About Chronic Kidney Diseases
CKD is present if renal function or protein excretion have been impaired for more than three months and are affecting general health. The kidneys then filter less harmful substances, produce less hormones and do not control blood pressure appropriately. Consequences may be high blood pressure, anaemia, and derangements in bone metabolism. In case of complete kidney failure, blood pressure derailment and massive fluid build-up in tissues are can result in dialysis treatment or kidney transplantation. Unfortunately, CKD is often only diagnosed at a late stage when therapies can only alleviate the symptoms.
The main risk factors for developing kidney failure are not rooted in the kidneys themselves, but in diseases like diabetes and high blood pressure. Nowadays, heart and kidney impairments are considered as strongly intertwined, as approximately every second patient with heart failure also suffers from chronic kidney disease and many CKD patients have cardiovascular disease. However, there are also many other potential causes of kidney failure such as inflammatory processes in the kidneys themselves, auto immune diseases and congenital diseases.
Symptoms of progressing renal impairment
The noticeable symptoms of CKD are not always distinct and often only occur at a late stage. Oedema, foamy or discoloured urine or headaches with increased blood pressure may be perceptible earlier, but often happen without being paid attention. Many of the more severe symptoms only occur at stage 4 or even 5. They may include:
Abnormally increased amount of urine
Strongly decreased amount of urine
Swelling (oedema), e.g. in the legs or in the face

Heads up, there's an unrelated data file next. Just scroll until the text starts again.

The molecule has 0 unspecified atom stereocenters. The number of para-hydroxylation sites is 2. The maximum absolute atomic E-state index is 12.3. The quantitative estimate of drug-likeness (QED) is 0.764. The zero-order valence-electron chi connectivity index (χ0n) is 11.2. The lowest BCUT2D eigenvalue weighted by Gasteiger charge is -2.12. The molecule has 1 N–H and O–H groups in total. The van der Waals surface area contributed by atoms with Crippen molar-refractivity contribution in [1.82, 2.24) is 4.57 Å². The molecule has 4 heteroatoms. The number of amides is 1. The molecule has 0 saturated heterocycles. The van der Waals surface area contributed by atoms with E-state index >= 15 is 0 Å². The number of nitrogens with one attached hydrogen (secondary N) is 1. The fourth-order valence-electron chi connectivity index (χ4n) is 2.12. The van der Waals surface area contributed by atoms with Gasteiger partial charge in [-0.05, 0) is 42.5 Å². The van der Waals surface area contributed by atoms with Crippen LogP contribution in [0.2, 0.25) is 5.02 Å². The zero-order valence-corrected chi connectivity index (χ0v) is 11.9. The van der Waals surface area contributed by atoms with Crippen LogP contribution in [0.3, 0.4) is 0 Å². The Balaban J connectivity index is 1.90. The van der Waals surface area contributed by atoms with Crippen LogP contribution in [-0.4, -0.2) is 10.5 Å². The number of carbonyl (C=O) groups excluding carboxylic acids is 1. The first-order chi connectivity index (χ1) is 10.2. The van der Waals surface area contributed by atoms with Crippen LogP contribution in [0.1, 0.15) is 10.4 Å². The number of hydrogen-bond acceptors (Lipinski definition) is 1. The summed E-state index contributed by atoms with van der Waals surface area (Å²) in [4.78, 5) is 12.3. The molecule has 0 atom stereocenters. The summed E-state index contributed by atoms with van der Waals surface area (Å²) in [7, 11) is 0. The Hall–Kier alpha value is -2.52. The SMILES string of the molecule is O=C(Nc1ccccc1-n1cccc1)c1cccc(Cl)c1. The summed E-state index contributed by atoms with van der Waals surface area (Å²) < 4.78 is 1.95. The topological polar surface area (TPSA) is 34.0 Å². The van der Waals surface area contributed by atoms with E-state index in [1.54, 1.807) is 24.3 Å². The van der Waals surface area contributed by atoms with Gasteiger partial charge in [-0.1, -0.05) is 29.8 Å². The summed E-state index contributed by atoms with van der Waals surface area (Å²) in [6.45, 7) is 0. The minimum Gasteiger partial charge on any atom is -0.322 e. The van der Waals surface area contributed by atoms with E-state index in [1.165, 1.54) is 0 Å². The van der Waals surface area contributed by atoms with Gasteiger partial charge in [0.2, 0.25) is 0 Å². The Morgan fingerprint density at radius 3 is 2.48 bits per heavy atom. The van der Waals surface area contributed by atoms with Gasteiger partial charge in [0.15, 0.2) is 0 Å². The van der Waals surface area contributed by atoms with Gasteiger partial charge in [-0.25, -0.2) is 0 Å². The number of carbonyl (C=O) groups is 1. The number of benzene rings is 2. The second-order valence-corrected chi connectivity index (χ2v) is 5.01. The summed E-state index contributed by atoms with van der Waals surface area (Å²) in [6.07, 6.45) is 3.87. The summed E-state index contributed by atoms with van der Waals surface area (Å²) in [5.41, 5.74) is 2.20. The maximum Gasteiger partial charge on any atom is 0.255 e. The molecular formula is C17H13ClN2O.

Dry, itchy skin
Shortness of breath
Tiredness, lethargy, weakness
Loss of appetite, nausea, vomiting
Lack of concentration, confusion
Disturbed consciousness up to unconsciousness
Therapy for failing kidneys
While full recovery is usually not possible, especially in the more advanced stages, slowing down disease progression is a valid option. Close contact with the specialist and adherence to the therapy are very important.
The only therapeutic options for the last stage of CKD are dialysis and kidney transplantation. There are two kinds of dialysis available for kidney replacement which both cleanse the blood: Haemodialysis, the most frequently used procedure, and peritoneal dialysis. For haemodialysis, the patient’s blood passes through blood tubes outside the body, from a vascular access on the forearm to a dialysis machine. In the machine, it passes a membrane that filters waste substances from the blood. The filtered blood flows back to the body. Haemodialysis is performed at a dialysis center or at home for several hours thrice weekly. Peritoneal dialysis uses the peritoneum as the dialysis membrane. Since it takes longer to filter the blood in this way, peritoneal dialysis is performed daily, but this can be done by the patients themselves at home.
Kidney replacement therapy comes at a high societal cost. The share of global healthcare costs spent on dialysis and transplantation is proportionally 10-20 times higher than the number of patients treated. For example in Europe, yearly reimbursement per country reaches up to €80 000/patient. Costs will rise further due to the projected growth in patient numbers.
The importance of the ABCDE profile
The ABCDE profile can reveal the risk not only for kidney diseases, but also for cardiovascular diseases and should be part of every routine check-up for every person beyond 50 years old.
A for albuminuria
B for blood pressure
C for cholesterol
D for diabetes
E for eGFR status
The importance of a check up
Almost as simple as washing hands - a little urine test could prevent dialysis and transplantation.